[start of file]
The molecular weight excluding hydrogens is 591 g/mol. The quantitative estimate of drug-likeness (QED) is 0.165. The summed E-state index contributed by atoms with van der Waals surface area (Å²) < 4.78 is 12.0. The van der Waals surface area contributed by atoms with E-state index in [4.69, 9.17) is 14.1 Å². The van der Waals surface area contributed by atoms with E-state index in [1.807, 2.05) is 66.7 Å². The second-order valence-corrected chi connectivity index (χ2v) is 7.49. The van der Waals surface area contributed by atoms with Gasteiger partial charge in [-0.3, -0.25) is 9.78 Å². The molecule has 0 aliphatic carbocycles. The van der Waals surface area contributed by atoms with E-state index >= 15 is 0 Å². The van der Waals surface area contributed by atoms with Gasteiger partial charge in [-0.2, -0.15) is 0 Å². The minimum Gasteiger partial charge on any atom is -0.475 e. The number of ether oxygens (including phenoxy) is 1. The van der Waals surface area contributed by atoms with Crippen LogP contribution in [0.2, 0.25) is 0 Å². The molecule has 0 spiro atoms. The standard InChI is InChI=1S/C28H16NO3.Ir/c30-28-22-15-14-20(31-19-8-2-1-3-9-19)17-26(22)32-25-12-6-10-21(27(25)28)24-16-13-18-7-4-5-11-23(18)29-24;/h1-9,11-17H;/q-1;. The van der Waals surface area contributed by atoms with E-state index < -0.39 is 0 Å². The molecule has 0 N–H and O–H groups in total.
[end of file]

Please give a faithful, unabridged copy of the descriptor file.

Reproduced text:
The molecular weight excluding hydrogens is 591 g/mol. The quantitative estimate of drug-likeness (QED) is 0.165. The summed E-state index contributed by atoms with van der Waals surface area (Å²) < 4.78 is 12.0. The van der Waals surface area contributed by atoms with E-state index in [4.69, 9.17) is 14.1 Å². The van der Waals surface area contributed by atoms with E-state index in [1.807, 2.05) is 66.7 Å². The second-order valence-corrected chi connectivity index (χ2v) is 7.49. The van der Waals surface area contributed by atoms with Gasteiger partial charge in [-0.3, -0.25) is 9.78 Å². The molecule has 0 aliphatic carbocycles. The van der Waals surface area contributed by atoms with E-state index >= 15 is 0 Å². The van der Waals surface area contributed by atoms with Gasteiger partial charge in [-0.2, -0.15) is 0 Å². The minimum Gasteiger partial charge on any atom is -0.475 e. The number of ether oxygens (including phenoxy) is 1. The van der Waals surface area contributed by atoms with Crippen LogP contribution in [0.2, 0.25) is 0 Å². The molecule has 0 spiro atoms. The standard InChI is InChI=1S/C28H16NO3.Ir/c30-28-22-15-14-20(31-19-8-2-1-3-9-19)17-26(22)32-25-12-6-10-21(27(25)28)24-16-13-18-7-4-5-11-23(18)29-24;/h1-9,11-17H;/q-1;. The van der Waals surface area contributed by atoms with E-state index < -0.39 is 0 Å². The molecule has 0 N–H and O–H groups in total.